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ago. >> their, mr. chairman. my time has expired. >> -- it's been interesting observation you make. the conflict that existed from the very beginning with president karzai, publicly alluding to the alleged suitcases of cash that were delivered to him by our intelligence agencies. from day one, and continue throughout his administration according to him, and public reports. these alleged statements but fueled the very thing that senator brasso is eluding to, and certainly undermines when people are so aware of it when you have a president of a country publicly stating we are delivering suitcases of cash. it really undermines our situation. i understand the conflict you're alluding to. senator menendez.
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>> thank you, mr. chairman. thank you both for your service. i want to continue on senator brasso's reference to the report. understand some of these things are heard but even boy scouts, especially when they're an eagle scout, can get some things done, and so let me move on to some of the major points that were -- says we were slow, the gust government, slow to recognize the mag to anyitude of the problem. the role of networks the way it threatened core u.s. goals. that even when the acknowledged corruption as a strategic threat, political goals tripled antes corruption action and when the united states south -- sought to combat interruption its efforts saw limited success in the absence of sustained afghan and u.s. political commitment.
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so, as someone who has been very supportive of our efforts here and it's resources, this undermines my sense of commitment because you say, mr. sampler, that we recognize it in 2004. that's 12 years ago. so more than a decade later, i don't see a lot of greater success in this regard. that's why working with chairman corker i authored legislation that the senate passed in april to address many of these concerns that laid out this in and a number of other quarterly report as mandated by congress. almost all have indicate without addressing core denchans issues our effort there will be a failure, and at its core the afghanistan accountability act lays owl a framework or two the tattoos take meaningful steps to work if the afghanistan and to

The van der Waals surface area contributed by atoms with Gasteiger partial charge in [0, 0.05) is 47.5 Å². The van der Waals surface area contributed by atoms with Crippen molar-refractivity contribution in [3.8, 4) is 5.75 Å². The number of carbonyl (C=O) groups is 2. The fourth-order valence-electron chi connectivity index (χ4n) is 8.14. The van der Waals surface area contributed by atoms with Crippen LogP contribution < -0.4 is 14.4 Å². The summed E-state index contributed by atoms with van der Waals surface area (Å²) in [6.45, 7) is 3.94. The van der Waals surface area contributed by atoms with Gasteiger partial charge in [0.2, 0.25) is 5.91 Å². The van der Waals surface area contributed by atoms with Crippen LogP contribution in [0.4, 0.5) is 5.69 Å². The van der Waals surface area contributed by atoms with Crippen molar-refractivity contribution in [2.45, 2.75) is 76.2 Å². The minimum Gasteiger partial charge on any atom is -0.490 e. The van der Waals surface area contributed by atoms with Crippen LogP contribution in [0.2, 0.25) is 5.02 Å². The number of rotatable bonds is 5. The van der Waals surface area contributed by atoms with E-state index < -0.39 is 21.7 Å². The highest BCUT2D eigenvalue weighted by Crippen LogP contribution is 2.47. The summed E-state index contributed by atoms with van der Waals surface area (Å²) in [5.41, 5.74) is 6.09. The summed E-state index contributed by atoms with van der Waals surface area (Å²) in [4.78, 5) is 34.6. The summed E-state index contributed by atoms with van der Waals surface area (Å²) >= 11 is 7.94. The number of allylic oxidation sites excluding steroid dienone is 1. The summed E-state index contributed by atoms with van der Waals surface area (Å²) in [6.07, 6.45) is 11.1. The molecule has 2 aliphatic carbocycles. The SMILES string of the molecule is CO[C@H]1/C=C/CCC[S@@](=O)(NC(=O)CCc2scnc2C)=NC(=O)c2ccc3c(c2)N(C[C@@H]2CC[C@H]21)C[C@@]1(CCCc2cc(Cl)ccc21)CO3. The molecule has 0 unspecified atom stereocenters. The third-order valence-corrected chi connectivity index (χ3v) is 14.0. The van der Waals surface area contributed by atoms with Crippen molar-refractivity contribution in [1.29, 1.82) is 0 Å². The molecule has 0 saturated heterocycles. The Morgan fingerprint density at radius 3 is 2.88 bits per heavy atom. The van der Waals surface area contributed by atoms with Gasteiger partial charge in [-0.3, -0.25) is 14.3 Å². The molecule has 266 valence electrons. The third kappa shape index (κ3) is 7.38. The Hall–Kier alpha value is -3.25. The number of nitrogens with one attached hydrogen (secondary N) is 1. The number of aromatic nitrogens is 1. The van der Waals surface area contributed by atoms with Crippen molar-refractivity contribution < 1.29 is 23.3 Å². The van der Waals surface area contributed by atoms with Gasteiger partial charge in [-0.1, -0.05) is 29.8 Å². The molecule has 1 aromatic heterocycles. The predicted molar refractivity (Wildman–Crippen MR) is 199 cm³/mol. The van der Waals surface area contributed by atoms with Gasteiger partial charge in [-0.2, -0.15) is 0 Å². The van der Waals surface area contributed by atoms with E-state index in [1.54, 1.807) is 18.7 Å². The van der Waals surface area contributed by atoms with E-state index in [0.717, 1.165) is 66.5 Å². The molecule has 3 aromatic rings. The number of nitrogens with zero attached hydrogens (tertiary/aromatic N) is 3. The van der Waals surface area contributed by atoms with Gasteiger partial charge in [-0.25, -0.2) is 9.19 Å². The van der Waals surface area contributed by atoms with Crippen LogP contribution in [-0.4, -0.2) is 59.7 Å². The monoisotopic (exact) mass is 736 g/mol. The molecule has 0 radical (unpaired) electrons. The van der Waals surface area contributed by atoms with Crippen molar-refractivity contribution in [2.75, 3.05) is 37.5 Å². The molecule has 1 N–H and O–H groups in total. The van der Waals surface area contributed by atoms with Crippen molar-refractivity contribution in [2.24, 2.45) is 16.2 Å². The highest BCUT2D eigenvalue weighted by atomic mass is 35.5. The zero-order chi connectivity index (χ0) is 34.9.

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develop a clear accountability benchmark, supporting the afghan legal system to better oversee property rights and asset management and in certain cases imposing specific penalties of persons who are knowingly involved in direct acts of mismanaging for misappropriating u.s. assistant. the how has not ten taupe legs but the efforts to establish sound metrics when we're talking about billions of dollars of the u.s. taxpayers commitment to afghanistan, shouldn't need an act of congress but it will continue to push for that. so my questions are in this regard, don't get a sense that we have made progress in institutionalizing any of these commitments. we seemed to happen tried the capacity approach for the past 15 years. so it seems to me that while i've always heard we need to
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bill capacity and accountable it's time to look more serious through to the accountability side of the question. and so my question to you is, are we making progress, and don't give me a generic answer. give me specifics of institutionalizing these commitments. how can we eek fifty held those officials who engage in these practices accountable and what's the thresholds for taking reel steps to improve good governance and develop anticorruption efforts? >> senator, thank you for you question and take your legs draws to this very thorny, very complicated issue of corruption. i should note when i mentioned in 2004 we did a study of the state of corruption in afghanistan, and discovered the corruption was in fact endemic, there were no institutions in place to fight it. they had had their emergency -- a constitutional -- they had not yet i believe at that time even